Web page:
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My First, Real Italian Conversation

My First, Real Italian Conversation

“Fai una foto?”-  You take a photo?

It was a Friday afternoon, and I had been journaling along Passeggiata del Gianicolo. It was a beautiful day, and I had found the most perfect view of the Vatican to inspire the day’s journal entries. Interrupted mid-sentence, I looked up at the older, Italian man who had spoken to me. He was holding out his phone.

“Conosci parlare italiano?” – You know how to speak Italian?

I smiled, and responded, “Sì, un po’.” – Yes, a little.

“Ah, un po’.” He noticed I was journaling, and said, “Scusa!” – Excuse me!

I smiled again and got up to take his picture in front of the Vatican.

“Bene?” – Good? – I asked.

He took his phone.

“Conosci italiano?” he asked again.

“Sì, un po’.”

“Scusa, grazie.” – Thank you.

“Prego.” – You’re welcome.

I sat down and picked up my journal, but he kept talking.

“Dei dove sei?” – Where are you from?

“Stati Uniti…a Chicago.”

“Ah, America.”


We both smiled and I continued to journal. When I finished about ten minutes later, he was still there.

“Scrivi in italiano o inglese?” – You write in Italian or English? 

I laughed, and told him I was writing in English.

“Studi italiano? – You study Italian?

“Sì, studio in Balduina, at Loyola.”

I started to pick up that he was impressed by my little knowledge of the Italian language when he asked, once again:

“Parli italiano?”

“Si, un po’. I miei amici e i mie insegnante parlano inglese.” – My friends and my professors speak English. 

Leggi italiano?” – Do you read Italian?

I responded yes. He told me it was important that I knew how to speak and read in Italian.

He asked, “Che cosa tua nome?” – What is your name? 

“Mary Beth…Mary. Maria”


I’ve found it’s easier to just say Mary, or Maria, if they can’t understand me. Then I asked his name. His name was Franco. We shook hands. By this point I had stood up. I was anxious to practice my Italian outside the classroom.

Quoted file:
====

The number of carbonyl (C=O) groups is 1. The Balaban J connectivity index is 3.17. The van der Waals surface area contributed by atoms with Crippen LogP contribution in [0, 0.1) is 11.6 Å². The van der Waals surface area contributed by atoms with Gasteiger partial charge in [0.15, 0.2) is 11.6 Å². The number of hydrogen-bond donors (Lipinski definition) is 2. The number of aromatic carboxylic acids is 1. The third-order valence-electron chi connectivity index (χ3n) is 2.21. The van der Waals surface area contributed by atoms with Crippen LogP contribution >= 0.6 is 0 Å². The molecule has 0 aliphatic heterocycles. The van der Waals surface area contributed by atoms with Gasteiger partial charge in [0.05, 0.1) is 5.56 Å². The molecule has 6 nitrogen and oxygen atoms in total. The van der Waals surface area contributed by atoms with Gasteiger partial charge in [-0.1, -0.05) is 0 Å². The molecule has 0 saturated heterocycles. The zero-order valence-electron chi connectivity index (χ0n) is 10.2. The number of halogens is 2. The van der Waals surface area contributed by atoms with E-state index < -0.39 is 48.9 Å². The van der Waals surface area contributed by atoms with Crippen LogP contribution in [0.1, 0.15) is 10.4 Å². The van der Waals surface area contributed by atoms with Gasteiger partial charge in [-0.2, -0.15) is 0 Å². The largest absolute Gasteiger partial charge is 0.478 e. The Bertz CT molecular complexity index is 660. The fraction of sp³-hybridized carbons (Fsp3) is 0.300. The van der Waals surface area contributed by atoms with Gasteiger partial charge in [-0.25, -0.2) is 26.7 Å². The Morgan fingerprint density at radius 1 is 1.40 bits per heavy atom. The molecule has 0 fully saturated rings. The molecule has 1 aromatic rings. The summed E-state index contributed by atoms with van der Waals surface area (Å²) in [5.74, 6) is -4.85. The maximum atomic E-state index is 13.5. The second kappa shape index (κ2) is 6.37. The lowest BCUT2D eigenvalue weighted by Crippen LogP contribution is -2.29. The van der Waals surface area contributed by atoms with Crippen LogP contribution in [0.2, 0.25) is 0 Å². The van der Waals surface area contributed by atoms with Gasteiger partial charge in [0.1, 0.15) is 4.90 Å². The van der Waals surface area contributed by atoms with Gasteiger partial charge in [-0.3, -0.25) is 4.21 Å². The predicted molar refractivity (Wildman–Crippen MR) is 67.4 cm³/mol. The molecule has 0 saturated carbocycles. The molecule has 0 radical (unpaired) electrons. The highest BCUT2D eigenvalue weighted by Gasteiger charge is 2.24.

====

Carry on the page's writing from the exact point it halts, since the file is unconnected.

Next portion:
“Uh, come si dice, ‘nice to meet you?’ I forgot, um, oh! Piacere!”

He laughed. Then he said something about how I don’t speak Italian at school, but I could in Rome. He asked me when I had classes.

I started, “Dalle lunedì–” and he cuts me off, laughing. He prompts me to continue listing the days of the week in Italian, so I do.

“…lunedì, martedì, mercoledì, giovedì.” – Monday thru Thursday.

“Finito? No venerdì, sabato, o domenica?” – Finished? No Friday, Saturday, or Sunday?


He asked me when I was leaving Rome. I got excited because I was using phrases I learned in class.

“Sono arrivata in agosto e torno in dicembre.” – I arrived in August and I return in December.

My Italian professor would be so proud.

He jokingly said something about how in December “andiamo,” or we go, back to this spot and he can see if my Italian has improved.

“Ho lavorato ma…” – I worked, but…he said, then pointed to his head and said a word I did not recognize. He said he had an Italian/English dictionary in his car and went to get it. He then pointed at a word that translated to remember and I concluded he had a poor memory.

Then I figured I better continue on with my day.

“Ho bisogno andare.” – I need to go.

“Ah, sì.”

I thanked him for letting me practice my Italian. Then, like a true Italian, he pulled me in for a kiss on either cheek, and said:

“È importante, sì.” – Is important, yes.

And that was my first, real Italian conversation. Despite stumbling on my words and not always being grammatically correct, I was able to communicate with him.

These are the moments that make study abroad so extraordinary.

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